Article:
Delbert Mann, who directed both the teleplay "Marty" and the movie based upon it, passed Sunday at the age of 87 from pneumonia.
Mann was born January 30, 1920 in Lawrence, Kansas. His father took a job teaching sociology at Scarritt College in Nashville and moved the family there while Mann was still young. Mann attended Vanderbilt University, and worked at the Nashville Community Playhouse. There he met Fred Coe, who go onto become a legendary television producer and with whom Mann often collaborated. Mann graduated from Vanderbilt with a degree in political science in 1941. During World War II he served in the Army Air Corps, piloting B-24 bombers. Following the war he earned a master's degree at the Yale School of Drama.
Mann directed regional theatre for a time before moving to New York to take a job as a floor manager at NBC in 1949. It was that same year that he received his first director's credit, for an episode of the anthology series Lights Out. He would go on to direct several episodes of Goodyear Television Playhouse, including "October Story," "Printer's Measure," and "The Rabbit Trap." In 1953 he made his name with an episode of Goodyear Television Playhouse entitled "Marty." Written by Paddy Chayefsky, it received much acclaim and is still highly regarded today. That same year he directed "The Bachelor Party," also by Paddy Chayefsky, to wide acclaim. Among the other episodes of Philco Television Playhouse that Delbert Mann directed were "The Life of Vincent Van Gogh," "The Pupil," and "Play Me Hearts and Flowers."
It was with his most acclaimed television presentation that Mann entered motion pictures. He directed the 1955 adaptation of Marty. The movie won Mann the Oscar for Best Director, Ernest Borgnine the award for Best Actor in a Lead Role, and Paddy Chayefsky the award for Best Writing, Screenplay. Despite his success with the film, Mann continued to work in television. He directed episodes of Producer's Showcase (including an adaptation of Our Town), Four Star Jubilee, Sunday Showcase, and Playhouse 90.
As the Fifties progressed,however, the anthology series of late Forties and early Fifties began to die out. Perhaps as a result, Mann increasingly turned towards directing motion pictures. He directed the 1957 adaptation of Paddy Chayefsky's The Bachelor Party, Desire Under the Elms, and Separate Tables all late in the decade. It was with the Sixties, however, that Mann came into his own as a movie director. He directed two classic Doris Day films, Lover Come Back (whose screenplay, by Stanley Shapiro and Beverly Hillbillies creator Paul Henning, earned an Oscar nomination for Best Writing, Story and Screenplay - Written Directly for the Screen) and That Touch of Mink. He also directed the films A Gathering of Eagles and Fitzwilly.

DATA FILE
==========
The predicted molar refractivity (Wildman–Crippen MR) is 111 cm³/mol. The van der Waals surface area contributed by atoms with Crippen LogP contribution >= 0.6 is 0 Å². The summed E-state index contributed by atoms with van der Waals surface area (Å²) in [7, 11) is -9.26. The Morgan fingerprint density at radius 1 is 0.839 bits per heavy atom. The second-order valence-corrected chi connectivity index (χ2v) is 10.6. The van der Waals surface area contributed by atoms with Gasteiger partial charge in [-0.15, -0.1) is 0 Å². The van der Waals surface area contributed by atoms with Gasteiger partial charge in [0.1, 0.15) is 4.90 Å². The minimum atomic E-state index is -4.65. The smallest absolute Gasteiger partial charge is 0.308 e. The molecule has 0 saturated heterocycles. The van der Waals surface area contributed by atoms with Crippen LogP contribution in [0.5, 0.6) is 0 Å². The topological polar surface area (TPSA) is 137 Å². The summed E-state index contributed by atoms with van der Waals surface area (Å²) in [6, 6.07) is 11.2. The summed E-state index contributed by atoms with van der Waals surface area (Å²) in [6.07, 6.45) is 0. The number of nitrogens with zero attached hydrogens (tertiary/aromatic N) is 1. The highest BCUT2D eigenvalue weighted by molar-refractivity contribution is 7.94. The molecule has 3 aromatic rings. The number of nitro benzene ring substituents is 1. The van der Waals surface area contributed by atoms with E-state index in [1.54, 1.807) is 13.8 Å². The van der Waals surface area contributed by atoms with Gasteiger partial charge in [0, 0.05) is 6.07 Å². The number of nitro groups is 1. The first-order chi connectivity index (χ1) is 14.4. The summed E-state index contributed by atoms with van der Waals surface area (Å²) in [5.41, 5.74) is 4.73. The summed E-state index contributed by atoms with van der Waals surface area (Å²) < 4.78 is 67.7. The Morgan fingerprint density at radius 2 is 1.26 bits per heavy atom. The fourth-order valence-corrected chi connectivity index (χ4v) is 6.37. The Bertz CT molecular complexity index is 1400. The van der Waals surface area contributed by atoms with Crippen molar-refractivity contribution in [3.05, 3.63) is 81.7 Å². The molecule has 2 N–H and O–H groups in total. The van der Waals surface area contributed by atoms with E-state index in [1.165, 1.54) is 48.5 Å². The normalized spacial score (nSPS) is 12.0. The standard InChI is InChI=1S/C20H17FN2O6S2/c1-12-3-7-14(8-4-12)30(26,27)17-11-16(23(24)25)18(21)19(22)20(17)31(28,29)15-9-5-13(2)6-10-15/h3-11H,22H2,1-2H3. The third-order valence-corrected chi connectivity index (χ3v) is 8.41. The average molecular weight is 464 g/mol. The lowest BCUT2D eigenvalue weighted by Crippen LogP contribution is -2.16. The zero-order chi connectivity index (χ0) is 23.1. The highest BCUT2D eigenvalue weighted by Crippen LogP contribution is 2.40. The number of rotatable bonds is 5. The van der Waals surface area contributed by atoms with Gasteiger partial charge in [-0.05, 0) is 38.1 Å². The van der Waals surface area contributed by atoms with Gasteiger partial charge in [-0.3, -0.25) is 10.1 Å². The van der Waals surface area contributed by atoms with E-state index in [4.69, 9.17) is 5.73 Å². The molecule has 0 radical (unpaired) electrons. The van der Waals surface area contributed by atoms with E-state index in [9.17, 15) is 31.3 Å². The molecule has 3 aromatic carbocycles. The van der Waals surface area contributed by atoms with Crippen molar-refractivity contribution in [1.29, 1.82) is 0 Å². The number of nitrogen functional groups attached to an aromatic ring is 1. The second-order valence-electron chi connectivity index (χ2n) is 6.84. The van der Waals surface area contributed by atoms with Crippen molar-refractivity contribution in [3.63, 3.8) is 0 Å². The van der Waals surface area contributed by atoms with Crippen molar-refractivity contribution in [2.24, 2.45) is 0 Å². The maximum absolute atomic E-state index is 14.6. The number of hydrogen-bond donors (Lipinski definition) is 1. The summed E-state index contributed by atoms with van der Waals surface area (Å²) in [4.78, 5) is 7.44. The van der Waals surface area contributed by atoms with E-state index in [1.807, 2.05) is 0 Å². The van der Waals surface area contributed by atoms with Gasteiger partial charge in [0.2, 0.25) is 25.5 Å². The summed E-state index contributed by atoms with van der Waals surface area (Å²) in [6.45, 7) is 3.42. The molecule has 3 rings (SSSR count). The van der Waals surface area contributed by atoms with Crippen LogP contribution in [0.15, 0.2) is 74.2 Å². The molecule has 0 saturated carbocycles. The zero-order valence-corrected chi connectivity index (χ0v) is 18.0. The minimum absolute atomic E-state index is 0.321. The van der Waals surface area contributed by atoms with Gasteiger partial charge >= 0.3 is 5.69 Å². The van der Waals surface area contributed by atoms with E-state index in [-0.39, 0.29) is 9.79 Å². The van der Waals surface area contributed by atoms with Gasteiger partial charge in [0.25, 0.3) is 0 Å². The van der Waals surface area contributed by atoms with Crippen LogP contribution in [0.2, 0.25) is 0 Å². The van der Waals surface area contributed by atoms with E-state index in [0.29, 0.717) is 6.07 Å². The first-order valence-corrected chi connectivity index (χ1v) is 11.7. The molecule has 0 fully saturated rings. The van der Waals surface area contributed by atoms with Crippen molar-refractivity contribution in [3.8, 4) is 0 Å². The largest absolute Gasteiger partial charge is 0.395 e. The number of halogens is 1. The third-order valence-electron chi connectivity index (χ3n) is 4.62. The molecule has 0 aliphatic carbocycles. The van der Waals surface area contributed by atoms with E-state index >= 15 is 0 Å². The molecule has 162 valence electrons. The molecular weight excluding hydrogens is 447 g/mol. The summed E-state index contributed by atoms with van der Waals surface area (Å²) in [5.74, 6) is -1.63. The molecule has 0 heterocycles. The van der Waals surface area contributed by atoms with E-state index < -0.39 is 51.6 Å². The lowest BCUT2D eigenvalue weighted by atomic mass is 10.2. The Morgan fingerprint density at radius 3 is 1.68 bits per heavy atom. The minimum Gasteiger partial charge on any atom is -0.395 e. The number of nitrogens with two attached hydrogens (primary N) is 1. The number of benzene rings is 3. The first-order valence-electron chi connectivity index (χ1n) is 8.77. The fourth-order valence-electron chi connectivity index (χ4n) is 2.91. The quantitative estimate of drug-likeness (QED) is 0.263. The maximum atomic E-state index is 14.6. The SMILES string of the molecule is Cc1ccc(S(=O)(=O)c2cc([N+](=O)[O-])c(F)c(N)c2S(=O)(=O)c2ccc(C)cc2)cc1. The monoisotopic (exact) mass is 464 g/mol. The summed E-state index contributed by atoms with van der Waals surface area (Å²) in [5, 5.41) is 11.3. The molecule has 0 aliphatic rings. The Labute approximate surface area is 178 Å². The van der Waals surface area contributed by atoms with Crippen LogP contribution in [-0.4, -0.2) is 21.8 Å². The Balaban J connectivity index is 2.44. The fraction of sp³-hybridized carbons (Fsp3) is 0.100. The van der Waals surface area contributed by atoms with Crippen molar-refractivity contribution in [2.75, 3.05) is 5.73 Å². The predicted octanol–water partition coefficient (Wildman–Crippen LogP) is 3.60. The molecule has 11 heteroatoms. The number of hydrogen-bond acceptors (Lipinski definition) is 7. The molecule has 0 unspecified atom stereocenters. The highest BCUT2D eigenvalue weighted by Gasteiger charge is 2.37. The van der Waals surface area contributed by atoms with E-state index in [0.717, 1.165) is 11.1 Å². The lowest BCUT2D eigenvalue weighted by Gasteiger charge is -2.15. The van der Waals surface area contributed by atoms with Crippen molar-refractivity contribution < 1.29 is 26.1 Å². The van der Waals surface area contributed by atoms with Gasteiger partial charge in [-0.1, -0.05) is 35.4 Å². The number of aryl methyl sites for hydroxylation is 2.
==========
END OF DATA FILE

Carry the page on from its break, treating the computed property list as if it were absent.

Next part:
Although successful as a filmmaker, Mann's first love was television. After an absence from the medium for around eight years, Mann returned to it with a production that was more famous for interrupting a football game than anything else. Delbert Mann's version of Heidi was among the best adaptations of that novel ever made, but it would become best known as the movie for which NBC preempted a football game between the Oakland Raiders and the New York Jets in 1968. Football fans were not happy and let NBC know this fact in droves. The rest of Mann's career would be spent in television. He would direct such telefilms as an adaptation of David Copperfield, an adaptation of Jane Eyre, The Girl Named Sooner, an adaptation of All Quiet on the Western Front, Ironclads, and Incident in a Small Town. After 1968, he only returned to feature films a few times, directing the films Birch Interval, Night Crossing, and Brönte.
With roots on the stage, Mann also directed on Broadway. He directed the 1956 play Season of Murder and the 1969 comedy Zelda. He also directed productions of A Quiet Place and The Glass Menagerie. He also served as the president of the Director's Guild of America from 1967 to 1971 and served on the board of governors of the Academy of Television Arts and Sciences.
Delbert Mann was a director whose greatest talent seemed to be his work with his actors. Perhaps because of his background in theatre, Mann was able to obtain great performances from such actors as Ernest Borgnine, Carolyn Jones, and Rock Hudson. Whether teleplays or movies, his work was always character driven. If movies such as Marty and Lover Come Back still hold up today, it is largely becasue of the performances Mann received from his performers and his focus on themes that remain timeless.
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